Greenpeace activists shut down offshore drilling by a British oil company at a controversial site in the Arctic after four climbers began an occupation of the rig just after dawn on Tuesday.
Greenland’s prime minister has accused Greenpeace of threatening the safety of oil workers and the environment by forcing the rig to shut down.
The campaigners said the four protesters evaded a flotilla of armed Danish navy and police boats, which have been guarding the rigs in Baffin Bay off Greenland since the Greenpeace protest ship Esperanza arrived last week.
The rigs are operated by the Edinburgh-based oil exploration company Cairn Energy, which last week prompted worldwide alarm among environmentalists after disclosing it had found the first evidence of oil or gas deposits under the Arctic.
Several multinational oil companies, including Exxon, Chevron and Shell, are waiting for Greenland’s permission to begin deep-sea drilling in the Arctic’s pristine waters.
Campaigners fear a dangerous rush to exploit one of the world’s last major untapped reserves in one of its most fragile locations.
The United States Geological Survey last year estimated there may be 90-billion barrels of oil and 50-trillion cubic metres of gas across the Arctic.
The campaign group said: “At dawn this morning our expert climbers in inflatable speedboats dodged Danish Navy commandos before climbing up the inside of the rig and hanging from it in tents suspended from ropes, halting its drilling operation.
“The climbers have enough supplies to occupy the hanging tents for several days. If they succeed in stopping drilling for just a short time then the operators, Britain’s Cairn Energy, will struggle to meet a tight deadline to complete the exploration before winter ice conditions force it to abandon the search for oil off Greenland until next year.”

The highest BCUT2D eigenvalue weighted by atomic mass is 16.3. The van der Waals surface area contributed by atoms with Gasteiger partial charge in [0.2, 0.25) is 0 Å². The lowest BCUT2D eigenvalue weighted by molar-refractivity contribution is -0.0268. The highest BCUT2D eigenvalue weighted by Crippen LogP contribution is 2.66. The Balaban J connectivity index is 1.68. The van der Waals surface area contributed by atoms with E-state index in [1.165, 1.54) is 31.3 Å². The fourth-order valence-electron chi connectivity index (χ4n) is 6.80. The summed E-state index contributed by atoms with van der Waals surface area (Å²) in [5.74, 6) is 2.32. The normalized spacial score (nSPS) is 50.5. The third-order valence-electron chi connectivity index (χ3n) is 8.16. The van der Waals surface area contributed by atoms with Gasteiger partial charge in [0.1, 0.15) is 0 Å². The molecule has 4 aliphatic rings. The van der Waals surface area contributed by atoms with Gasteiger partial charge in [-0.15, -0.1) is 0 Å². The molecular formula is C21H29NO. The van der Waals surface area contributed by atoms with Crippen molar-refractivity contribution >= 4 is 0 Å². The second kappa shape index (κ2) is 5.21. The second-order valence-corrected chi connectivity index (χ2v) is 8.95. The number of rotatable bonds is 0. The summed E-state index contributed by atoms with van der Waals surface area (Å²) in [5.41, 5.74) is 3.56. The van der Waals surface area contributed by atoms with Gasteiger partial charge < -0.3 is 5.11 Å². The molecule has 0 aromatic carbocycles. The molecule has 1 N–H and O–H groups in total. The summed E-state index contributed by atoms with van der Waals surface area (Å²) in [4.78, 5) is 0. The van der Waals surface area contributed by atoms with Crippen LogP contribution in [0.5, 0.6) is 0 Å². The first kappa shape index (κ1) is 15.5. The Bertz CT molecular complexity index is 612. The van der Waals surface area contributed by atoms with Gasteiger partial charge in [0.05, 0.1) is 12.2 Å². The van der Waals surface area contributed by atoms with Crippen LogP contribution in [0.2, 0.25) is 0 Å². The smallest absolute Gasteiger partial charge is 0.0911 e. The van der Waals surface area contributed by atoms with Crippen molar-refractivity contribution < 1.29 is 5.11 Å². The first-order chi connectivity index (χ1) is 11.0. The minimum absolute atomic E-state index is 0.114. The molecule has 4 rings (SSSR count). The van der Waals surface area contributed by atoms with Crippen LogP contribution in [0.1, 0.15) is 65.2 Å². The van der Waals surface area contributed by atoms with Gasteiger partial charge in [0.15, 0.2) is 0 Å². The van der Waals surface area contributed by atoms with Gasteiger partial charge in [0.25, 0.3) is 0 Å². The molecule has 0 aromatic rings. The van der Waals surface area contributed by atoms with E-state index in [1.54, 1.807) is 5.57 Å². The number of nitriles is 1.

The occupation comes after a nine-day standoff between Greenpeace and the Danish navy, which has sent its frigate Vaedderen to the area, deploying elite Danish commandos on high-speed boats to patrol a 500m exclusion zone around the rigs.
Two weeks ago week the Danes warned the Esperanza it would be forcibly boarded and its captain arrested if it breached the security zone. After Greenpeace launched its helicopter to take photographs, the security area was extended to include a 1 800m high air exclusion zone.
Greenpeace argues the Arctic drilling programme is extremely perilous because of the sea ice and intense weather conditions in the region, and claims it is one of the 10 most dangerous drilling sites in the world. The Baffin Bay area is known as “iceberg alley”.
Last week, it filmed a support vessel trying to break up an iceberg using high pressure hoses.
It says the risks posed by this operation go “far beyond” the Deepwater Horizon oil disaster in the Gulf of Mexico; in the Arctic an oil spill would destroy the region’s vulnerable and untouched habitats, while the cold water would prevent any oil from quickly breaking up. Any emergency operation to tackle a disaster would encounter huge technical and logistical problems in such a remote area. —